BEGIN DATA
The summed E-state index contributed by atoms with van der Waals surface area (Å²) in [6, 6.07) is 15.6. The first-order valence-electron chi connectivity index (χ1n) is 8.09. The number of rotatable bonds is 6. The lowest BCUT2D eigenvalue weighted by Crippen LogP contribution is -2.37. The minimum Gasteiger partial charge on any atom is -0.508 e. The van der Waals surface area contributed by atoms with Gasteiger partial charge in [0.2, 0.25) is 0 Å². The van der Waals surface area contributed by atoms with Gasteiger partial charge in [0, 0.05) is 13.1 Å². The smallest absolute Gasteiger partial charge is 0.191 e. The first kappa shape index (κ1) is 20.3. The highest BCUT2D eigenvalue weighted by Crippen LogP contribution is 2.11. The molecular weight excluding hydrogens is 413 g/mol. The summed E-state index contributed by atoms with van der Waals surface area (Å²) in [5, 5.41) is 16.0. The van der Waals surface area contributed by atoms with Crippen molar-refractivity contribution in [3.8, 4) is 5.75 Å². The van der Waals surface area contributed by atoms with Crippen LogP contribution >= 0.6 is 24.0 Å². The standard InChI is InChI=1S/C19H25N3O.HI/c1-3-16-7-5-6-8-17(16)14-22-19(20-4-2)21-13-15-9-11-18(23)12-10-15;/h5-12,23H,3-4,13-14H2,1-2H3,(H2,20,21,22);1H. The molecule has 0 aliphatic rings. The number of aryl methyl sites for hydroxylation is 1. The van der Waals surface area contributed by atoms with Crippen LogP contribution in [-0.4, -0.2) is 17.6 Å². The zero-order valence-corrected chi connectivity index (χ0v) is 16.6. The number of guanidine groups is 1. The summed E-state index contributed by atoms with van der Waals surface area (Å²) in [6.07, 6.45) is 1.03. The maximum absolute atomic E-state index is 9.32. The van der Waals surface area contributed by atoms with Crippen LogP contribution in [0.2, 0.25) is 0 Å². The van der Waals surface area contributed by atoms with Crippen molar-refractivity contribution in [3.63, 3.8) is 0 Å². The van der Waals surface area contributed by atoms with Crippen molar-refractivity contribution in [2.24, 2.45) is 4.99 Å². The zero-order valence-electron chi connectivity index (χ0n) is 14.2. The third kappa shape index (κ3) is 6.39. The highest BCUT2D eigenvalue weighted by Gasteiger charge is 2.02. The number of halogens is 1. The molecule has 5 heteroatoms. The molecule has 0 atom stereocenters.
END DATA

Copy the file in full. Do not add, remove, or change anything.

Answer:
The summed E-state index contributed by atoms with van der Waals surface area (Å²) in [6, 6.07) is 15.6. The first-order valence-electron chi connectivity index (χ1n) is 8.09. The number of rotatable bonds is 6. The lowest BCUT2D eigenvalue weighted by Crippen LogP contribution is -2.37. The minimum Gasteiger partial charge on any atom is -0.508 e. The van der Waals surface area contributed by atoms with Gasteiger partial charge in [0.2, 0.25) is 0 Å². The van der Waals surface area contributed by atoms with Gasteiger partial charge in [0, 0.05) is 13.1 Å². The smallest absolute Gasteiger partial charge is 0.191 e. The first kappa shape index (κ1) is 20.3. The highest BCUT2D eigenvalue weighted by Crippen LogP contribution is 2.11. The molecular weight excluding hydrogens is 413 g/mol. The summed E-state index contributed by atoms with van der Waals surface area (Å²) in [5, 5.41) is 16.0. The van der Waals surface area contributed by atoms with Crippen molar-refractivity contribution in [3.8, 4) is 5.75 Å². The van der Waals surface area contributed by atoms with Crippen LogP contribution >= 0.6 is 24.0 Å². The standard InChI is InChI=1S/C19H25N3O.HI/c1-3-16-7-5-6-8-17(16)14-22-19(20-4-2)21-13-15-9-11-18(23)12-10-15;/h5-12,23H,3-4,13-14H2,1-2H3,(H2,20,21,22);1H. The molecule has 0 aliphatic rings. The number of aryl methyl sites for hydroxylation is 1. The van der Waals surface area contributed by atoms with Crippen LogP contribution in [-0.4, -0.2) is 17.6 Å². The zero-order valence-corrected chi connectivity index (χ0v) is 16.6. The number of guanidine groups is 1. The summed E-state index contributed by atoms with van der Waals surface area (Å²) in [6.07, 6.45) is 1.03. The maximum absolute atomic E-state index is 9.32. The van der Waals surface area contributed by atoms with Crippen LogP contribution in [0.2, 0.25) is 0 Å². The van der Waals surface area contributed by atoms with Crippen molar-refractivity contribution in [3.63, 3.8) is 0 Å². The van der Waals surface area contributed by atoms with Crippen molar-refractivity contribution in [2.24, 2.45) is 4.99 Å². The zero-order valence-electron chi connectivity index (χ0n) is 14.2. The third kappa shape index (κ3) is 6.39. The highest BCUT2D eigenvalue weighted by Gasteiger charge is 2.02. The number of halogens is 1. The molecule has 5 heteroatoms. The molecule has 0 atom stereocenters.